(TRENTON) – Legislation sponsored by Assembly Democrats Valerie Vainieri Huttle, Elizabeth Muoio, Troy Singleton & Ralph Caputo to tackle student absenteeism in public schools was released Monday by the Assembly Education Committee.
“Chronic absenteeism creates problems for schools and makes it harder for students to excel,” said Vainieri Huttle (D-Bergen). “Having a coalition of people who can step in and get to the root of the problem can help cut down on school absences and keep students on the right track.”
"Chronic absenteeism creates major academic challenges for students, teachers and school administration, and is a gateway to countless challenges later in life for those students who suffer the negative effects of missing school," said Muoio (D-Mercer, Hunterdon). "The recent successful efforts of schools like Hedgepeth-Williams Middle School in Trenton show the importance and value of having in place collaborative school-wide programs involving teachers, administrators, parents and students, aimed at addressing and overcoming the roots of absenteeism."
“Excessive absences can signal problems at home,” said Singleton (D-Burlington). “Having a plan in place to tackle the problem head on, and involving parents in the process, can help reduce any potential for conflict and help students who may have been falling behind refocus on their studies.”
“If students are not in school, they are not learning,” said Caputo (D-Essex). “There are many reasons why students might be skipping school. It is important that school administrators spring into action and work with parents to identify any underlying issues and get these students back on track.”
The bill (A-2352) would require that, in the event that 10 percent or more of the students enrolled in a public school are chronically absent, the school must develop a corrective action plan to improve absenteeism rates. The plan must include, but need not be limited to: (1) identifying problems and barriers to school attendance; (2) developing recommendations to address those problems and barriers; (3) outlining communication strategies to educate parents on the importance of school attendance; (4) establishing protocols on informing and engaging parents when a child begins to show a pattern of absences; and (5) reviewing school policies to ensure that they support improved school attendance.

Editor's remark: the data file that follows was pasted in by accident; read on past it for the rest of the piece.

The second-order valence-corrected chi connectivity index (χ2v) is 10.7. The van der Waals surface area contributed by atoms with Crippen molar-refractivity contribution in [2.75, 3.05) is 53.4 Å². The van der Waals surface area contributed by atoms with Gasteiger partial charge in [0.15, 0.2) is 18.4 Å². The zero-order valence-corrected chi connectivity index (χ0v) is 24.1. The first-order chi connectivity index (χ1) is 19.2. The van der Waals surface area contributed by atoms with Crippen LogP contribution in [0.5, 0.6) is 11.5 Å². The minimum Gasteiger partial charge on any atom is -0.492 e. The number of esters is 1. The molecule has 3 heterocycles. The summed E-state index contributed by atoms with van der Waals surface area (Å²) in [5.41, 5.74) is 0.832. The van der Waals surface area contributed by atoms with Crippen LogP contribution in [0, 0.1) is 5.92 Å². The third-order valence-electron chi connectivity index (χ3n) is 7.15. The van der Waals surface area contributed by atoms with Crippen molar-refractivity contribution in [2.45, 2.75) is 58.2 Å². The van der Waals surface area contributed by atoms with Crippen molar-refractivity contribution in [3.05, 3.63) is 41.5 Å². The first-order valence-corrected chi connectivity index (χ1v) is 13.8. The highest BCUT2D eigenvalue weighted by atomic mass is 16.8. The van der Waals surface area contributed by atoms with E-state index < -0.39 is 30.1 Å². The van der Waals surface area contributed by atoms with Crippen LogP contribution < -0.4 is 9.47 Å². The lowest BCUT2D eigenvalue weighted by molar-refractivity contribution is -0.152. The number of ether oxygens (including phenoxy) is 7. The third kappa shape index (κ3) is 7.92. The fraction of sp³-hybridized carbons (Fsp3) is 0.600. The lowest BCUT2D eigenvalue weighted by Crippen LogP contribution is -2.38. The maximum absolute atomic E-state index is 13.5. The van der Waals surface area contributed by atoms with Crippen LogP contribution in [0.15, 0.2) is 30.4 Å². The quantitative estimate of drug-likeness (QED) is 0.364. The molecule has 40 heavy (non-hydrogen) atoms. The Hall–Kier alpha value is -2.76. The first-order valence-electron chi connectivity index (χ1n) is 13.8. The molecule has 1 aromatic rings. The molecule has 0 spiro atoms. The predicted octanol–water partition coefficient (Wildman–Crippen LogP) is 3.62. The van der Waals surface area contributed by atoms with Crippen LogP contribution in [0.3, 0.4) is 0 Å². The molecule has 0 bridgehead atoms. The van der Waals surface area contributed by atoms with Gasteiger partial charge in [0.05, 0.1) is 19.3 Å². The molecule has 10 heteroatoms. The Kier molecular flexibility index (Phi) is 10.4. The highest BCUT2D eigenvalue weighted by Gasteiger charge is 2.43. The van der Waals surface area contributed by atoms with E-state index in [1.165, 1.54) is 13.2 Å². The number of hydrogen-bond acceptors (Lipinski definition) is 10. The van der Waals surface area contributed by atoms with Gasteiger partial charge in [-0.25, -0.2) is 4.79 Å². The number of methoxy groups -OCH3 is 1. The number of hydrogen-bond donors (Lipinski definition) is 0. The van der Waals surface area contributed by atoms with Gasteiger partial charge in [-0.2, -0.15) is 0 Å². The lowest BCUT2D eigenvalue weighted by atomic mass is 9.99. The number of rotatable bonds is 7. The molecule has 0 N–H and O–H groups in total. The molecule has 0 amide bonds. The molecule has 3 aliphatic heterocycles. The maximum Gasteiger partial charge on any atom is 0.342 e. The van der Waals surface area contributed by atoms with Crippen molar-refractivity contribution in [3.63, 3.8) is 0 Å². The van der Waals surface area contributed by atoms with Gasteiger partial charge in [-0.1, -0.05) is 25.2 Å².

The school must solicit input from parents through multiple means, including through the administration of a survey, engaging with the school’s parent organization, and, if the school does not have a parent organization, holding a public meeting to provide parents with the opportunity to provide input. The school would be required to present its corrective action plan to the board of education. The school would annually review and revise the plan, and present the revisions to the board, until the percent of students who are chronically absent is less than 10 percent.
The bill would also require the Commissioner of Education to include data on the number and percentage of students who were chronically absent, and the number and percentage of students who received a disciplinary suspension in the school report cards. The commissioner must annually review the chronic absenteeism rates of each school and school district and report on the rates to the State Board of Education.
The term “chronically absent,” as used in the bill, would be defined pursuant to rules and regulations promulgated by the Commissioner of Education within 90 days of the bill’s effective date.
The bill would be effective immediately.
This bill was approved by the Assembly Education Committee.